Coronavirus: Why Did It Catch Us Off Guard?

Infectious disease expert Greg Gray, MD, MPH, FIDSA, discusses why COVID-19 spread so quickly, why it’s so deadly compared to other viruses, and what we should be doing to prevent another pandemic.

Dr. Gray is an infectious disease epidemiologist, professor of medicine in the Division of Infectious Diseases, and member of the Duke Global Health Institute.


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Lindsay Key: Welcome to HeadScratchers, a minicast from the Duke University School of Medicine. We ask Duke experts to help us understand the questions in science that have us scratching our heads. Today we're speaking with Dr. Greg Gray, an expert in infectious disease. 

Dr. Gray, the coronavirus has spread quickly around the globe. What makes this virus so special? Why did it catch us so off guard? 

Dr. Gray: Well, this virus is unique in that 100% of people, essentially, are susceptible to infection. And it is highly infectious. And it has a long incubation period. It's a real super challenge, if you will. It's difficult to control.

LK: As an infectious disease researcher, is this epidemic that we're experiencing? Is it something that you thought might happen one day or were you really surprised by it?

GG:  Yeah, I think those of us in infectious disease epidemiology recognize that in the last 25 years, we've had seven or so of these events. This is not the first one. And it's a repetitive issue: we see the emergence of a virus that causes an epidemic in man, we try to understand it, we mitigate it. And we do the best that we can to put out the fire. 

So what can we do when the next virus surfaces? We need to do a better job. What we need to really be doing is looking at the human-animal interface and monitoring for novel viruses that might emerge from that interface. Looking at people who have close contact with animals and seeing when they have evidence in their respiratory tract of a new virus that's emerged from the animals, and then making preparations way before the virus cycles over and over and becomes highly infectious to man. And we can do that -- and the way to do it is through something called One Health. Working together with human health, veterinary health, environmental health on specific problem areas like these, to get ahead of this, so we're not always responding to the latest threat. Often we've been to that in partnership with the animal industries, animal production industries. You might not know it, but there have been three emerging coronaviruses that really had a big negative impact on the swine industry, they've not affected humans. But we could help, and at the same time we're looking for novel viruses that would have an impact on humans, we could help them get a handle on the viruses that are going to only cause deaths in their animals.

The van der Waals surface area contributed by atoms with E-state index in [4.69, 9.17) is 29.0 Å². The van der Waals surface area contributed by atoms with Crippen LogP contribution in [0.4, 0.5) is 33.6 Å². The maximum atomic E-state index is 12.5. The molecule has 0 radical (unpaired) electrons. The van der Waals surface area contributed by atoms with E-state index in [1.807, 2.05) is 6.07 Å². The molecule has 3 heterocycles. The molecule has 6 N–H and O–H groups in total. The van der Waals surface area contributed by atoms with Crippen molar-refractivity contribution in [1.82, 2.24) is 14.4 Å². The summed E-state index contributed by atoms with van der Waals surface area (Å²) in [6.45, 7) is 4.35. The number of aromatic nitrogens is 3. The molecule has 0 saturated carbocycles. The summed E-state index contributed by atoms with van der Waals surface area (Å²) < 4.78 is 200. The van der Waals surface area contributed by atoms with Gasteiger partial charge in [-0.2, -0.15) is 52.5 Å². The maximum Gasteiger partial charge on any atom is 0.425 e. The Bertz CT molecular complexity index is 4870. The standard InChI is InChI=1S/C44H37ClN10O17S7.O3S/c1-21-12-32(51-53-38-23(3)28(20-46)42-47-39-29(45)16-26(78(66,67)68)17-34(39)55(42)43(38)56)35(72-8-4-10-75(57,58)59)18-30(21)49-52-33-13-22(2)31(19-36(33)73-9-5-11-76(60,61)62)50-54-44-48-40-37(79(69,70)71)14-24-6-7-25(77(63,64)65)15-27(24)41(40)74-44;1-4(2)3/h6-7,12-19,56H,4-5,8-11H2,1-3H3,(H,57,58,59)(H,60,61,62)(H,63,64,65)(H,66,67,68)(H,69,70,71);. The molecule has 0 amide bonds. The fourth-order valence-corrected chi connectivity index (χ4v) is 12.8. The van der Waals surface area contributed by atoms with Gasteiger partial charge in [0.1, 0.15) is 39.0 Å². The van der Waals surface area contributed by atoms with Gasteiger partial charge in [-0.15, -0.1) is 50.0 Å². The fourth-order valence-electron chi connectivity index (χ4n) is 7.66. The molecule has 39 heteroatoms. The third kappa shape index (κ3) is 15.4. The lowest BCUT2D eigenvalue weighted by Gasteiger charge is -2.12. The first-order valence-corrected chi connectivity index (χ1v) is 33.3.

We talk about zoonosis as a pathogen that causes disease. And usually we talk about a pathogen that moves from animals to man. But we can also see zoonosis, sometimes called reverse zoonosis, where a pathogen that is normally affecting man moves to the animals. And that's another reason to do One Health -- because understanding zoonosis, we can help not only human health, but animal health and the animal industries. 

So, Duke has been a great place to do the research we do, because Duke is very forward thinking and we're very connected to the Global Health Institute. And we have studies right now in about 14 countries and many of these studies are looking for zoonosis. Right now we're doing big studies and northern Vietnam. We just wrapped up a study in Yangon, Myanmar. We're wrapping up a study that was conducted in South Africa. And over the last several years, we've done studies in many different places. 

Yeah, we’ve found some pretty unusual things right now that we're still working them up -- some viruses that shouldn't be in humans, and unless you look for them, you can't easily find them. But we're able with some of the technologies that we've adapted or developed here at Duke to do so.

LK: Thanks for listening. This podcast was produced by the Duke University School of Medicine. Music by Blue Dot Sessions. Visit us online at You can also find us on all your favorite podcast players. Don't forget to hit the Subscribe button -- and if you like us, leave us a review.

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